The Ontario Provincial Police (OPP) announced this week that the Safe Trade project is now operational in West Nipissing. The project has the goal of creating a “community safe zone” at the OPP detachment, at 880 Levac Road, Cache Bay, for people to conclude online transactions in the “perceived presence of law enforcement.”
“Online classified and auction sites are often used as tools to sell stolen property to unknowing victims and can present a safety threat. In order to increase public safety and reduce crime, the Nipissing West Detachment of the Ontario Provincial Police is inviting members of the public to use their OPP detachment parking lot to facilitate property transactions arranged online,” reads a media release issued on July 4th.
Though the police lot is available for this purpose, the OPP does caution that their role is not to intervene as mediators, witnesses or to provide documentation. However, if they are asked to respond they will, and “officers will only intervene if the transaction becomes a bylaw, provincial or criminal matter.” They also encourage members of the public to use the Canadian Police Information Centre’s (CPIC) online database to look up serial numbers of items before purchasing, at https://www.cpic-cipc.ca.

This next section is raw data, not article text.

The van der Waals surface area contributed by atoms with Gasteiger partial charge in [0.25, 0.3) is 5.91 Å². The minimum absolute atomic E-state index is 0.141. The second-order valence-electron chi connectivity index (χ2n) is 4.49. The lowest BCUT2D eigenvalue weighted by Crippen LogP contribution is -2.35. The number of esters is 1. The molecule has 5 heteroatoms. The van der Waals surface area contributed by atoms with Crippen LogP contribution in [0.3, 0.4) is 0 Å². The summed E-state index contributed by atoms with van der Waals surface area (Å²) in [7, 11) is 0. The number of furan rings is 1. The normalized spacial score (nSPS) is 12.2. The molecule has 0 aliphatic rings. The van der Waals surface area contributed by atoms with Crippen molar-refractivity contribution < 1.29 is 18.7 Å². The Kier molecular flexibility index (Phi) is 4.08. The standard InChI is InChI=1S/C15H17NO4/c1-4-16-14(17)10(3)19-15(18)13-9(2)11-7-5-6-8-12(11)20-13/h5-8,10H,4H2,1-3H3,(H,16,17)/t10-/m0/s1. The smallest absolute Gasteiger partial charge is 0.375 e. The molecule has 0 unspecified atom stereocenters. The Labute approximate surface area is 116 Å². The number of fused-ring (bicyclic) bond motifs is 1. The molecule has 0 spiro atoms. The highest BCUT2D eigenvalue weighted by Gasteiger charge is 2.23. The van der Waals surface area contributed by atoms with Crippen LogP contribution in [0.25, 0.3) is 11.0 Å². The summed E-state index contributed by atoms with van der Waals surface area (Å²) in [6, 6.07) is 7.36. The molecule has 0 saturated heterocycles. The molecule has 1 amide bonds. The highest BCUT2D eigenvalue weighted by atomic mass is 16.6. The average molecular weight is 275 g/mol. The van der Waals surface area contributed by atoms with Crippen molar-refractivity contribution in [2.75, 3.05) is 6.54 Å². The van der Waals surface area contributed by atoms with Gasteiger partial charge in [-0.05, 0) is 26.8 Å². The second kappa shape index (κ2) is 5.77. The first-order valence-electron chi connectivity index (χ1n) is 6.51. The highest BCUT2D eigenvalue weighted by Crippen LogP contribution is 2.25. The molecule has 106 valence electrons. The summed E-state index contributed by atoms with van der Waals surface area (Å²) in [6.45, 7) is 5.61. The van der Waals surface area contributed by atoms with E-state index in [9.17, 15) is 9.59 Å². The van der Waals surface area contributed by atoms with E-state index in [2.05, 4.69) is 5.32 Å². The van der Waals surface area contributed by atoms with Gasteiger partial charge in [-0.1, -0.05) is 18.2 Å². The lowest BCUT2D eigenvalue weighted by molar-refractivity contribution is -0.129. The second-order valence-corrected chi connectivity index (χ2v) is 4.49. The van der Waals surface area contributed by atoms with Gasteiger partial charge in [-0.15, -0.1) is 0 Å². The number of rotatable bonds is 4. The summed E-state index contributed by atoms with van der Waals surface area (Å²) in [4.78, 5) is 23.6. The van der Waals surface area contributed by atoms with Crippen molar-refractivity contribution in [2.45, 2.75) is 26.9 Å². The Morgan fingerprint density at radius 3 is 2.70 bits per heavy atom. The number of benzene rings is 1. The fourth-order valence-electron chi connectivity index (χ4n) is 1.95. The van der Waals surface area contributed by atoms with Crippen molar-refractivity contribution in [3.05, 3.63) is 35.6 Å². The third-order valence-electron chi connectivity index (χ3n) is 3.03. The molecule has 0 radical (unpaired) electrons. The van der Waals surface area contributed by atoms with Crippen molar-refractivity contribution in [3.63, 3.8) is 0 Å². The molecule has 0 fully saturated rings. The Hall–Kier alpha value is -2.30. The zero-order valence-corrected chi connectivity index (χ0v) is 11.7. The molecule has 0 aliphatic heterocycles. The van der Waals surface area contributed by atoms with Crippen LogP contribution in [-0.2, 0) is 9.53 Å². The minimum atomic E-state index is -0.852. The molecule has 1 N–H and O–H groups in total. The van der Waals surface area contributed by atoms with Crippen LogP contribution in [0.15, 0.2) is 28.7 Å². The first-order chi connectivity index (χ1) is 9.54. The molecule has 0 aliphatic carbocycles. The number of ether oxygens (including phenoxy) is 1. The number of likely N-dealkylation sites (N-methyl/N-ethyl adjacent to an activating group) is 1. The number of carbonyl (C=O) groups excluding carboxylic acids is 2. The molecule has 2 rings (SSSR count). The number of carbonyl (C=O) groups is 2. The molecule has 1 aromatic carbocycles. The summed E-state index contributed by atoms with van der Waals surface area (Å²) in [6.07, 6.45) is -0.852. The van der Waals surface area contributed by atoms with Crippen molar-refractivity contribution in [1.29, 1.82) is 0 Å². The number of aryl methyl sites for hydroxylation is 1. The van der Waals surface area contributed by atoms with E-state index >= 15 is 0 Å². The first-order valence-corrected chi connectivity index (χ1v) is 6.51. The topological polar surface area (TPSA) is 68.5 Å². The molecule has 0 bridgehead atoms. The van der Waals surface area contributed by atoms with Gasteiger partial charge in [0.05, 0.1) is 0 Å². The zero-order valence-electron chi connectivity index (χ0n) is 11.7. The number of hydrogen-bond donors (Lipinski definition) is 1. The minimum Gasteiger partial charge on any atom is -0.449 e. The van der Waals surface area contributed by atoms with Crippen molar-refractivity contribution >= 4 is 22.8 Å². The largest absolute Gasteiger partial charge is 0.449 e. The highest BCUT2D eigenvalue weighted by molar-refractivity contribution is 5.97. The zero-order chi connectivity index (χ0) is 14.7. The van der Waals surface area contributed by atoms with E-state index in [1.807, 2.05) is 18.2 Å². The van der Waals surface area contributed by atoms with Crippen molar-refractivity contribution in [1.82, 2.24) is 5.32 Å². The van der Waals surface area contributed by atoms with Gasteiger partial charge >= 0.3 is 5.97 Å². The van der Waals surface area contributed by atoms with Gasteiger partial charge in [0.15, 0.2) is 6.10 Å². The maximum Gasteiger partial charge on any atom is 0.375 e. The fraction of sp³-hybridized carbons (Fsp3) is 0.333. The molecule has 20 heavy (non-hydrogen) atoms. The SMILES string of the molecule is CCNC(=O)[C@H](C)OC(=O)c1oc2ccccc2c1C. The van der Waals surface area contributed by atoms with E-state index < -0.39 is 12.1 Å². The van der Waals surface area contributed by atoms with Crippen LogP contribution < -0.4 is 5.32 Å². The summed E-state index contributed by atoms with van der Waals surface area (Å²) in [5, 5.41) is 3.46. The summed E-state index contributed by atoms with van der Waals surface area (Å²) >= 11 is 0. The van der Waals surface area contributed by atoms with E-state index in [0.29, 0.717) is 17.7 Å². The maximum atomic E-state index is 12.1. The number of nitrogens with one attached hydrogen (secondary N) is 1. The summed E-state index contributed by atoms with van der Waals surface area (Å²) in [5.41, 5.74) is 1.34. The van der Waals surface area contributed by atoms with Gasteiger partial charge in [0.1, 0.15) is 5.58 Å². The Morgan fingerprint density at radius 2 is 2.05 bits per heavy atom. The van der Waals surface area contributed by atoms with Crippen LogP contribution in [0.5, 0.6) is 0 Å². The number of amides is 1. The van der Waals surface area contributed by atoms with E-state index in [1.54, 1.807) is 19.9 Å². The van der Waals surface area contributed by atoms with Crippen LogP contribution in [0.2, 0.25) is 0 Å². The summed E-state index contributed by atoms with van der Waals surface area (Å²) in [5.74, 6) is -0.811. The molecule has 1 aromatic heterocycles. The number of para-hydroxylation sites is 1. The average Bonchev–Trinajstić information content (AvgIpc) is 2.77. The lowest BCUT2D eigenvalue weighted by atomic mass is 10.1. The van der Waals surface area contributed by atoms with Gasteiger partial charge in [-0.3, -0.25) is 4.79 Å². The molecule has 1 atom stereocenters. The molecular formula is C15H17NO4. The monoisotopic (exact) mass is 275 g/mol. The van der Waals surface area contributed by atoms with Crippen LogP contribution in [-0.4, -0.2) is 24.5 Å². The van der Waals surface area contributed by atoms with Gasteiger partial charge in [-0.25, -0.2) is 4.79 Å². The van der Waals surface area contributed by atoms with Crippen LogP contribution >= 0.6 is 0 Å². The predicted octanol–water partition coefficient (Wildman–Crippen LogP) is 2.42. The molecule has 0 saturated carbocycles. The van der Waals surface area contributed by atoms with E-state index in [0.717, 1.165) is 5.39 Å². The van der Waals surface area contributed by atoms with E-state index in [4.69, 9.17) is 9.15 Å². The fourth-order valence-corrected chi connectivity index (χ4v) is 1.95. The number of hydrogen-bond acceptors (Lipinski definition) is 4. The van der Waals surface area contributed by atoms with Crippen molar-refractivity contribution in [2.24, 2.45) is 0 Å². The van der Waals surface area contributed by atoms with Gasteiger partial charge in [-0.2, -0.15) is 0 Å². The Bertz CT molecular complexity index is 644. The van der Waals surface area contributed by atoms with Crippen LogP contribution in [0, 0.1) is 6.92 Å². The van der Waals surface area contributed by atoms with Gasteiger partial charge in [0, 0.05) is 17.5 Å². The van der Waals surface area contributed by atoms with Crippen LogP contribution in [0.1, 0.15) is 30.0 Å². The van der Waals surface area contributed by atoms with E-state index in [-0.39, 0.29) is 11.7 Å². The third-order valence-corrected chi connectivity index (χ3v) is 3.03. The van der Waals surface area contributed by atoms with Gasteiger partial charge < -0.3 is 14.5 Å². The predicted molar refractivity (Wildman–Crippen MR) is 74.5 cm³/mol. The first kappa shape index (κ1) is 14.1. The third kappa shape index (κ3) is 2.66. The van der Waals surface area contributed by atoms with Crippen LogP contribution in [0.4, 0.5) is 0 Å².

The OPP also provided a “Safe Trade Checklist” for potential buyers to stay safe while conducting business online. Tips include “Meet in a busy public place; meet in person to inspect the product; bring a trusted friend or family member along as a witness; bring a cell phone in case you need to call for help; tell a friend or family member when and where you are meeting someone; keep transactions to daylight hours; do not invite a stranger into your home; do not erase any e-mails, texts or voicemails between yourself and the seller or buyer; never mail a cheque or wire money to sellers; do not give out personal or banking information (social insurance number, bank account number, etc.).”
OPP statistics say that only 5% of internet or telephone scams, frauds and thefts are reported due to victims feeling shame or embarrassment that they were duped. The Safe Trade project is a tool to help reduce the overall number of those incidents, by providing community members a place that they can feel more confident when conducting business with other individuals they don’t know.